Information Protection is everyone’s responsibility

  • Published
  • By Airman 1st Class Felicia Przydzial
  • 22nd Air Refueling Wing Public Affairs

In today’s interconnected world, many base personnel often handle pieces of Controlled Unclassified Information (CUI). Protecting this information is key to maintain the privacy, integrity, and security of the mission at all levels and it is the responsibility of everyone involved.

“All Airmen, civilians and contractors, have a responsibility to secure the information and resources entrusted to them,” said Robert Spring, 22nd Air Refueling Wing information and industrial security manager. “After recent visits, evaluations and self-assessments, activities have shown that we have room for improvement in this area.”

“It’s easy to forget that CUI and the materials and resources we work with everyday are sensitive and valuable to our adversaries, both inside and out,” said Spring.

Things such as leaving an unattended office door unlocked or leaving a Common Access Card in a computer, can often be overlooked. DoD personnel can personally take steps to help protect CUI from adversaries by not talking about sensitive information with people who have no need to know. To help mitigate these vulnerabilities, the 22nd Air Refueling Wing Information Protection office is studying the option of installing different locking mechanisms on some office doors across the base.

According to Cybersecurity and Infrastructure Security Agency, everyone has the power to stop a threat and help secure the nation. Just reporting suspicious activity or strange behavior gives everyone an essential role in keeping areas safe and secure.

Most government employees know the phrase, “if you see something, say something.” That phrase is common in anti-terrorism programs, but it can be useful for information protection as well. Seeing and reporting suspicious activity may seem obvious, but saying something to an individual who is violating information protection protocols is not so obvious.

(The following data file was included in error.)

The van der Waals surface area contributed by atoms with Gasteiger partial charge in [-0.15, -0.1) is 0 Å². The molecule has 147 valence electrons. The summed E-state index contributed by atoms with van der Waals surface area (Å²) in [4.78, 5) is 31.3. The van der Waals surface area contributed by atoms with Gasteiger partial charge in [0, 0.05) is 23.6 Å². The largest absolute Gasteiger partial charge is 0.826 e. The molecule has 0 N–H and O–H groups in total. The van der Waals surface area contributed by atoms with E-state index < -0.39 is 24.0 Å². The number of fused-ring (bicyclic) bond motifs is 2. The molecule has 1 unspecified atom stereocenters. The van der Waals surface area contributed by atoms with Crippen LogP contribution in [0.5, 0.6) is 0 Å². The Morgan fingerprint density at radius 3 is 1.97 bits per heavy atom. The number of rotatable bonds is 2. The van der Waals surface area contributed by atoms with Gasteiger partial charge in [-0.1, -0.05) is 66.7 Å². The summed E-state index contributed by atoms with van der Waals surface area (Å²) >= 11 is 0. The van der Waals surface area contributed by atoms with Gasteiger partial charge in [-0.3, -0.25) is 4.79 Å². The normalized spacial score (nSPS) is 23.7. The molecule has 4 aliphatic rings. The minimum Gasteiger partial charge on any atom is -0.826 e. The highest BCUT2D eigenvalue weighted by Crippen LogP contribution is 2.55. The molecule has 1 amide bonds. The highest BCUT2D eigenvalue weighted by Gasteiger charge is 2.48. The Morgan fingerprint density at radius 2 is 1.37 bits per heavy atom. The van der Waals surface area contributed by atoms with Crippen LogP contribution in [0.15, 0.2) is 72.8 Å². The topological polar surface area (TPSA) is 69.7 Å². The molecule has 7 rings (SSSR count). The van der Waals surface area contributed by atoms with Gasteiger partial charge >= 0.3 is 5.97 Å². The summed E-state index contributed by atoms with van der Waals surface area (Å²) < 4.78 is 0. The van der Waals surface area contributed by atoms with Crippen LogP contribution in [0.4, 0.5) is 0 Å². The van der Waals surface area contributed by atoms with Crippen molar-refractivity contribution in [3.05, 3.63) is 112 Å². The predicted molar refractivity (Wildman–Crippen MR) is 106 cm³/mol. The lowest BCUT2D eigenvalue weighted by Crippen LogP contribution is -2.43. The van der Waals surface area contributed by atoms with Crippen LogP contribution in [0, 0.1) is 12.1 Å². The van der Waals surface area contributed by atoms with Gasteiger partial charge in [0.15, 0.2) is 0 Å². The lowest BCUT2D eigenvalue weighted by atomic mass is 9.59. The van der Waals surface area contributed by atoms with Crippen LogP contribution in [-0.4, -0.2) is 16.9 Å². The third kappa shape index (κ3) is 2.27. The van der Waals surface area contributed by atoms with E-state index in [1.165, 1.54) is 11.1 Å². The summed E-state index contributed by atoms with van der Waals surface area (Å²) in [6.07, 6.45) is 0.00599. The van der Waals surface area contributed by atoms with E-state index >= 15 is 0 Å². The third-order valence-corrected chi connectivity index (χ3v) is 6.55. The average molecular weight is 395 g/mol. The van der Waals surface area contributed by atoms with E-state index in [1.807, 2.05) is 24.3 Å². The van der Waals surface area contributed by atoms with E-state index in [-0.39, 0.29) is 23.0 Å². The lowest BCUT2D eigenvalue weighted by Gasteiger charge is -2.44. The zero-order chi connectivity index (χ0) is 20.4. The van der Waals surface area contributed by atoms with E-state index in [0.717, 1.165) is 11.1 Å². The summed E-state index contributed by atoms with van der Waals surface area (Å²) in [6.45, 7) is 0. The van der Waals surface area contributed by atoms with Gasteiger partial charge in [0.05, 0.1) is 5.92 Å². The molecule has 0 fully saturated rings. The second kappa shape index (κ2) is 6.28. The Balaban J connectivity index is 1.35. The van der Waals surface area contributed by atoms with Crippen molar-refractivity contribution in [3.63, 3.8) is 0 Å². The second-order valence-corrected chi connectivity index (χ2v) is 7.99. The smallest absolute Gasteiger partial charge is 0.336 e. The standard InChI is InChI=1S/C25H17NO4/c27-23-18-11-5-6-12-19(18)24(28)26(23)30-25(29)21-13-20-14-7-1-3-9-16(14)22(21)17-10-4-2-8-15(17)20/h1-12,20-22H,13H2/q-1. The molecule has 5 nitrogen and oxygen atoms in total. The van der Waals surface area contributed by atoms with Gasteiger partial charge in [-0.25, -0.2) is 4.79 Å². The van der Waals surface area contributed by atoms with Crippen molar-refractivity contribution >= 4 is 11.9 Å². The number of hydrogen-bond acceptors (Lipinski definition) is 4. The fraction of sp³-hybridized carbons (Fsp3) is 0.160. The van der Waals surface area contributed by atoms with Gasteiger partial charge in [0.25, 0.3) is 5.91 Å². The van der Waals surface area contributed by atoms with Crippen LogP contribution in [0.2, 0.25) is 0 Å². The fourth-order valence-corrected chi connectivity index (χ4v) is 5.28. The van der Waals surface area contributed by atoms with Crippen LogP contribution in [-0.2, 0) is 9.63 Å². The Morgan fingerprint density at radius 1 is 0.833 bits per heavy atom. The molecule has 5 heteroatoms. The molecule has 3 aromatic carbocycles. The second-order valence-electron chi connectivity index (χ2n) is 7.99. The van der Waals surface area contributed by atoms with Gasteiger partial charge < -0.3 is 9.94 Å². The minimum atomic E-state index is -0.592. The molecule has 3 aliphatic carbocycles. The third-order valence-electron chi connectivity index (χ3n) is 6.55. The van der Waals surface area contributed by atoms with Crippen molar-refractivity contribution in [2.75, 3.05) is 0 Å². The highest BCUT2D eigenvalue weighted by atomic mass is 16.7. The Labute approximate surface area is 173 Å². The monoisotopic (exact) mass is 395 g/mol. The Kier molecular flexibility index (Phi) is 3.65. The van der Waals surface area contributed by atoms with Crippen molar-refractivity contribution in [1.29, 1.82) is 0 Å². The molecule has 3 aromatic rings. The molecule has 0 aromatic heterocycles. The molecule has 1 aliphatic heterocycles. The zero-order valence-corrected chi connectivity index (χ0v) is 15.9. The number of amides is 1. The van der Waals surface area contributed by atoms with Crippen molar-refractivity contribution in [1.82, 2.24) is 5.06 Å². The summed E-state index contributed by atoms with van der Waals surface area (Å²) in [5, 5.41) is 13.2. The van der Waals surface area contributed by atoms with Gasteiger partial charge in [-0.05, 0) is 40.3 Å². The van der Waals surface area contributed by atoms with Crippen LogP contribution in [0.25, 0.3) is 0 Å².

“If you witness a violation or a practice that puts our information at risk, don’t shrug it off,” said Spring. “If it appears that information may have been compromised, then you must report it to your unit security assistant, but if you see bad security practices happening in real time, you may be able to prevent a more serious issue by politely and respectfully addressing the problem as it happens. It’s often simply an oversight or lack of knowledge, so it’s good that we check ourselves and our fellow Airmen on this responsibility.”

“Another way we can improve our security is for leaders to implement an end-of-day check policy within workspaces that are not occupied 24-hours a day,” said Spring. “The standard form 701, Activity Security Checklist, is a form that can be tailored to list all the items or spaces you want to ensure are secured before leaving for the day. The checklist, when posted at the exit of your workplace, serves as a visual reminder to conduct End-of-Day checks, and as documentation that we are meeting, or failing, our security responsibilities.”

The form is available to download from For more on information protection, contact the Information Protection Office at 759-2502.